HP Software provides a vast portfolio of solutions for professional IT, starting with capacity and project planning, on through definition and management of test cases, the actual roll-out, until ongoing operations and management of the IT environment. R&D is comprised of more than 3000 software developers located in 20 sites all over the world, with Böblingen being the 5th largest [in 2012].
Business Service Management (BSM) combines the application-centric end-user view with the service-oriented ITIL processes of the user support helpdesk and the detailed, technical monitoring in the Operations Management of the back-end.
BSM is a product line including more than 20 products (mostly legacy HP OpenView as well as products from Mercury Interactive and other acquisitions) organized in 3 main centers: Business Availability Center, Operations Center and Network Management Center, with about US$ 350M total license revenue in 2008.
The proven and leading Operations Manager (OM) (ex OpenView Operations, ex VantagePoint Operations, ex IT/Operations, ex OperationsCenter) software was being integrated into the HP Business Availability Center application that was acquired through Mercury Interactive in 2006 in order to provide both a business (top-down) and operational (bottom-up) view of the IT environment in one application.
The Operations Manager i (OMi) product is offering a new Operations user interface which is an integral part of the BSM console. In its first release, this new product still depended upon an Operations Manager installation for the deployment of the Agent infrastructure and management policies; alerts, metrics and status messages were forwarded into a new, web-based Event and Health view. The major theme of the second release was added integration capabilities, so that 3rd-party domain managers or other legacy sources could feed management data into the Event subsystem, profiting from the advanced event correlation capabilities that promise increased efficiency of the IT staff. The third major release added deployment and policy management capabilities to the product to make it a replacement for its mature predecessor, finally achieving the long-desired technology refresh of the OM product. (A previous attempt based on a home-grown Java + native component architecture had made it up to beta status, and was canceled literally at the last minute, citing problems selling it into the main development platform, Linux. After a short one-release intermezzo, the same developers were recruited for the OMi development.)
HP Software BSM Software Development Engineer
Jul 2009 - Feb 2016
Built Integration Adapter from the ground up, maintained Content Manager, extended various OMi components.
Just as I was taking my parental leave, my team ramped up its engagement for the first release of Operations Manager i, working as technical consultants and facilitators between the local developers and the offshore content development teams. After a year, I returned just in time to see that effort being shut down (a team dedicated to catalyzing development and shielding the dev teams from each other was not deemed necessary any more), and our team in a quest for a new role. The two on-site development teams (with about 30 developers) had struggled with keeping the schedule (the original release had been delayed for many months, partially due to the tight coupling of three major development sites scattered around the globe, but also caused by a crooked combination of attempted Agile development with traditional, bureaucratic management practices, and the inevitable cultural differences), and three months into the new project were again running late. Thus, after some state of limbo, the implementation of the Southbound Interface was moved to our team, handing us a crucial area of functionality that was new and encapsulated enough to allow us a quick start, without having to delve too deep into the existing source code and stepping onto the other teams' areas.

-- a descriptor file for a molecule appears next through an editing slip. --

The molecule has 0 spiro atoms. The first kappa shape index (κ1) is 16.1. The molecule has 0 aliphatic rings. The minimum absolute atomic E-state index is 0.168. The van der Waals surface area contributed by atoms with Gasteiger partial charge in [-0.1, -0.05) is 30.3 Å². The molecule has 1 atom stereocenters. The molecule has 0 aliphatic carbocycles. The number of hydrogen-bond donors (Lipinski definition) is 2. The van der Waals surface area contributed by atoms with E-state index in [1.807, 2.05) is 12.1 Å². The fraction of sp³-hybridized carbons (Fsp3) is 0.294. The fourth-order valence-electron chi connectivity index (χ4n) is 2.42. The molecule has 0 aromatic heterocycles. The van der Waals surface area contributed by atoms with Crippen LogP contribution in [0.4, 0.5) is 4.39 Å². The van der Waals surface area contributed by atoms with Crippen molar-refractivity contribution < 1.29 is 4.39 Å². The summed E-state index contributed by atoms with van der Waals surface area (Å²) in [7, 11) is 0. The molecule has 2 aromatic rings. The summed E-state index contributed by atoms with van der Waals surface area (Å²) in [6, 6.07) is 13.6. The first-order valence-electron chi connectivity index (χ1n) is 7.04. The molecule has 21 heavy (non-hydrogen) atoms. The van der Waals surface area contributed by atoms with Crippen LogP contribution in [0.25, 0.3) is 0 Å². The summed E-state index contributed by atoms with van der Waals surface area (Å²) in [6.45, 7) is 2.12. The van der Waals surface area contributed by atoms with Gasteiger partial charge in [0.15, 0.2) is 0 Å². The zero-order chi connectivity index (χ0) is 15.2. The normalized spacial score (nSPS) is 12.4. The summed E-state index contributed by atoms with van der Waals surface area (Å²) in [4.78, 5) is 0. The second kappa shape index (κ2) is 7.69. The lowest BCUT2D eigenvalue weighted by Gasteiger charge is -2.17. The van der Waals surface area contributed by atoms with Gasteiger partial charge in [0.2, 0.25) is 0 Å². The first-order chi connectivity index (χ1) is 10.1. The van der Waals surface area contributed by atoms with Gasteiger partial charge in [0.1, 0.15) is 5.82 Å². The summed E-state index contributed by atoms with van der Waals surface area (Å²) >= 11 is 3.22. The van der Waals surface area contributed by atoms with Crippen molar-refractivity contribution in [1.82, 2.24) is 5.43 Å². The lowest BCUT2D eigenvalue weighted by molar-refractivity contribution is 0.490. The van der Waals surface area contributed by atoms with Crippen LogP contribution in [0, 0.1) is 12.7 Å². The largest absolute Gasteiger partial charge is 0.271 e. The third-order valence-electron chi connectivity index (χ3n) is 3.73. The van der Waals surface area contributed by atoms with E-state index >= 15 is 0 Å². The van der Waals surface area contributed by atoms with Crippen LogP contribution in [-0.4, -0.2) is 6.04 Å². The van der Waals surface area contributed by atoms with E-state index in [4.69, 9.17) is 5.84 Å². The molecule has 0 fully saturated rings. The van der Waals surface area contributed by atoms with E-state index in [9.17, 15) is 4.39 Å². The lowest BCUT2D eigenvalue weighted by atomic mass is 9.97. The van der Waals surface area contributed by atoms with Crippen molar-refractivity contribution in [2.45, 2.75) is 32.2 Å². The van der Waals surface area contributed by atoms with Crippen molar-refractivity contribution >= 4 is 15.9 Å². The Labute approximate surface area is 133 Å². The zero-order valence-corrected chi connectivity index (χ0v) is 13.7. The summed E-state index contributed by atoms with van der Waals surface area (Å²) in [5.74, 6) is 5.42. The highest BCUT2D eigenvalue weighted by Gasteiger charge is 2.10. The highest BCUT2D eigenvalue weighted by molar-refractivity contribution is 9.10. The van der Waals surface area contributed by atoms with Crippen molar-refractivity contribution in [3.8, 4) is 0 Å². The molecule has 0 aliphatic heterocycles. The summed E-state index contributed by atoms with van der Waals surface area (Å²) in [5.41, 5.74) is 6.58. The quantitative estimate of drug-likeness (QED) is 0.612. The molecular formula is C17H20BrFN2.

Our team started development with a re-evaluation of the use cases and existing prototype in August, and then came up with a design that fit the preexisting opinions fairly well. Due to the delay caused by the ownership change of that feature, it was initially planned that the Integration Adapter would release late next summer, a couple of months after the BSM 9.0 MR in July; the reasoning being that customers would at first be occupied with migration of the platform, anyway, and would look into the new integration capabilities only after that. Except that… a few months into the implementation, someone in management recognized that the entire 9.0 release was marketed for its integration capabilities, and that meant that we had to accommodate the early MR date and switch gears in the middle of the project. The re-scheduling left us with only two more months until the functional complete milestone, and we had to drastically cut features. Fortunately, or own development proceeded smoothly, and we were able to make the date, whereas the rest of the BSM platform stubbornly ignored the ominous signs of high defect counts and somber feedback, and finally had to go through a debilitating round of last-minute feature cuts, leaving it running only on Windows, and without support for upgrades from previous versions. One could say that in a face-saving move, they got something out on the promised (and publicized) date, but far from what was initially envisioned and planned. Having learned how to read between the lines of management communications, phrases like